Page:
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SANDRA FLATLEY v. COMMONWEALTH PENNSYLVANIA (11/19/85)

COMMONWEALTH COURT OF PENNSYLVANIA


decided: November 19, 1985.

SANDRA FLATLEY, PETITIONER
v.
COMMONWEALTH OF PENNSYLVANIA, UNEMPLOYMENT COMPENSATION BOARD OF REVIEW, RESPONDENT

Appeal from the Order of the Unemployment Compensation Board of Review in the case of In Re: Claim of Sandra Flatley, No. B-224409.

COUNSEL

Lawrence E. Flatley, Reed, Smith, Shaw & McClay, for petitioner.

Charles G. Hasson, Acting Deputy Chief Counsel, with him, Charles D. Donahue, Associate Counsel, for respondent.

President Judge Crumlish, Jr., Judge Colins, and Senior Judge Kalish, sitting as a panel of three. Opinion by Judge Colins.

Author: Colins

[ 93 Pa. Commw. Page 79]

Sandra Flatley (claimant) petitions for review of a decision and order of the Unemployment Compensation Board of Review (Board) affirming a referee's decision*fn1 denying claimant benefits because of ineligibility as defined in Section 402(b) of the Unemployment Compensation Law (Act). Act of December 5, 1936, Second Ex. Sess., P.L. (1937) 2897, as amended, 43 P.S. § 802(b). Claimant worked as a registrar for the Penn Lakes Girl Scout Council in Meadville, Pennsylvania, from April 1, 1981, until June 30, 1983, when she voluntarily quit her job to join her husband in Pittsburgh, Pennsylvania, who had been promoted and transferred after years of employment by Ligget and Myers in Meadville. Claimant testified at her hearing

[ 93 Pa. Commw. Page 80]

    that moving to Pittsburgh was a condition of her husband's promotion, and that the couple had two teenage daughters.

Claimant initially argues that she met the burden of showing that her family obligations were necessitous and compelling reasons for a voluntary quit. Under any test, a voluntary quit claimant bears the burden of proving a cause of necessitous and compelling nature for her action. Bacon v. Unemployment Compensation Board of Review, 89 Pa. Commonwealth Ct. 35, 37, 491 A.2d 944, 945 (1985). Necessitous and compelling circumstances are those which produce pressure to terminate employment which is both real and substantial, and which would compel a reasonable person under the circumstances to act in a like manner. Taylor v. Unemployment Compensation Board of Review, 474 Pa. 351, 359, 378 A.2d 829, 832-33 (1977).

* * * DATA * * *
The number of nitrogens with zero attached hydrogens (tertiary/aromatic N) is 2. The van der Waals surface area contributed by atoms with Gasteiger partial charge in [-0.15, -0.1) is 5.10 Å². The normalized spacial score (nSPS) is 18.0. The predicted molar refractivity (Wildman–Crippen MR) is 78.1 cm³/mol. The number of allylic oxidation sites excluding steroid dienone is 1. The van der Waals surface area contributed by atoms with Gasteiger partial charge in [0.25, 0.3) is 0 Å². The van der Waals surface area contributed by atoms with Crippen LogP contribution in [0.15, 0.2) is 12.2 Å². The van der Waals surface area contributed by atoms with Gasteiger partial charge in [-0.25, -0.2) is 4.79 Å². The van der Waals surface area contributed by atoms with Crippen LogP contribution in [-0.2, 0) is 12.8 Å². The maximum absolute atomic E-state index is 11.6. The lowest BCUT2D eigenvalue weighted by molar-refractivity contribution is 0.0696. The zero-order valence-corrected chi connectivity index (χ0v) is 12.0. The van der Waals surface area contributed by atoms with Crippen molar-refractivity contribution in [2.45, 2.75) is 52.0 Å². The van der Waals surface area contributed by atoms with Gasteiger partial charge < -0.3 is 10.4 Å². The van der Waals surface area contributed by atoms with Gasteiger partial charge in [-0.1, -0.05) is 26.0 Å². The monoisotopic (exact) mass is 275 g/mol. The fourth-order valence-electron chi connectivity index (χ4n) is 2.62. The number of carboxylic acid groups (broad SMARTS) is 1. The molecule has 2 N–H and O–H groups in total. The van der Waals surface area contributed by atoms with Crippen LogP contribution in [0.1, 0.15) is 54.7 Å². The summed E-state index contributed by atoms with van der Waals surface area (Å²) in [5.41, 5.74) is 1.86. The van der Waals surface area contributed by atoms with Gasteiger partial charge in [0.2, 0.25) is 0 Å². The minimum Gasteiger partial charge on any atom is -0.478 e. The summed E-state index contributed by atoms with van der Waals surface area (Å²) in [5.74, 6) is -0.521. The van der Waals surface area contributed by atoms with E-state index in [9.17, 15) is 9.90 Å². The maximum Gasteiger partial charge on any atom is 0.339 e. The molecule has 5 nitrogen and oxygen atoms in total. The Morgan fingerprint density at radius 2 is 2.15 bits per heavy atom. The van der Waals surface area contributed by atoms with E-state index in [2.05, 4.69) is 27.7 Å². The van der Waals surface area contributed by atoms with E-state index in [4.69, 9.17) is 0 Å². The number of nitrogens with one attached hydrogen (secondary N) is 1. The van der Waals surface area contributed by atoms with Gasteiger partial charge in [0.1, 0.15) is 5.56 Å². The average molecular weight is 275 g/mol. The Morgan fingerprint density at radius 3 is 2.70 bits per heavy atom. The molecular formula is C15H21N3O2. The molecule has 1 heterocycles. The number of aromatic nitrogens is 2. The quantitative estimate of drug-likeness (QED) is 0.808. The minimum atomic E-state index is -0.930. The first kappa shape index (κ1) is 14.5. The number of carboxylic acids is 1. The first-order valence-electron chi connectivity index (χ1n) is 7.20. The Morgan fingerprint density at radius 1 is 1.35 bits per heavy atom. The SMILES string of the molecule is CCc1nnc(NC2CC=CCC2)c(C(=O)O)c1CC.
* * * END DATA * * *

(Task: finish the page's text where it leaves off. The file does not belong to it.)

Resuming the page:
The law is set forth in Kleban v. Unemployment Compensation Board of Review, 73 Pa. Commonwealth Ct. 540, 459 A.2d 53 (1983), in which the burden is placed on the claimant to "demonstrate that her resignation from her job was a reasonable and good faith decision," Id. at 546-48, 459 A.2d at 56-57, and in the lead case of Wheeler v. Unemployment Compensation Board of Review, 69 Pa. Commonwealth Ct. 201, 450 A.2d 775 (1982), which requires the claimant to show that her spouse's relocation was due to "circumstances beyond the control of the husband [spouse]." Id. at 206, 450 A.2d 778.*fn2

[ 93 Pa. Commw. Page 81]

This issue cannot be decided based on the record as it now stands because the husband did not testify at the hearing. The claimant was not at fault in failing to put forth the husband's testimony. As she properly argues, the referee abused his discretion by failing to grant a requested continuance for the purpose of allowing the husband to testify at the time of the hearing. Counsel for claimant states, and the record confirms, that he informed the referee that the husband was away on business the hearing day and that counsel specifically requested a continuance for the purpose of presenting testimony by claimant's husband regarding the circumstances of his relocation as required by Wheeler.

The claimant received only seven (7) days notice of the hearing date; the seven (7) days included the intervening Labor Day holiday; she contacted counsel on Thursday, who had but one working day to discover that the husband's testimony was required, that the husband would be unavailable to testify and to give notice relating to the desired continuance. The claimant and her counsel acted properly given these circumstances.

The Board contends that the referee had sufficient discretion under 34 Pa. Code § 101.23 to deny the continuance. We disagree with this argument based on the regulation as written:

(b) Within the discretion of the tribunal, a continuance shall not, however, be granted merely because of the absence of a witness, unless it appears that the testimony and evidence he could give would be competent and relevant to the issues involved and that such information is essential to a proper determination of the case.

34 Pa. Code § 101.23, (emphasis added).

[ 93 Pa. Commw. Page 82]

Because Wheeler makes the husband's testimony relevant in establishing the circumstances of his relocation and essential to a proper determination of the case, a continuance for the purpose of presenting the husband as a witness was required to be granted.*fn3

For this reason, abuse of discretion in refusing to grant a continuance to hear relevant and essential testimony, the case is remanded for proceedings consistent with this opinion.

Order

And Now, this 19th day of November, 1985, the order of the Unemployment Compensation Board of Review, No. B-224409, is vacated and the case is remanded to the Board for findings and a decision consistent with the foregoing opinion.

Jurisdiction relinquished.

Disposition

Vacated and remanded.


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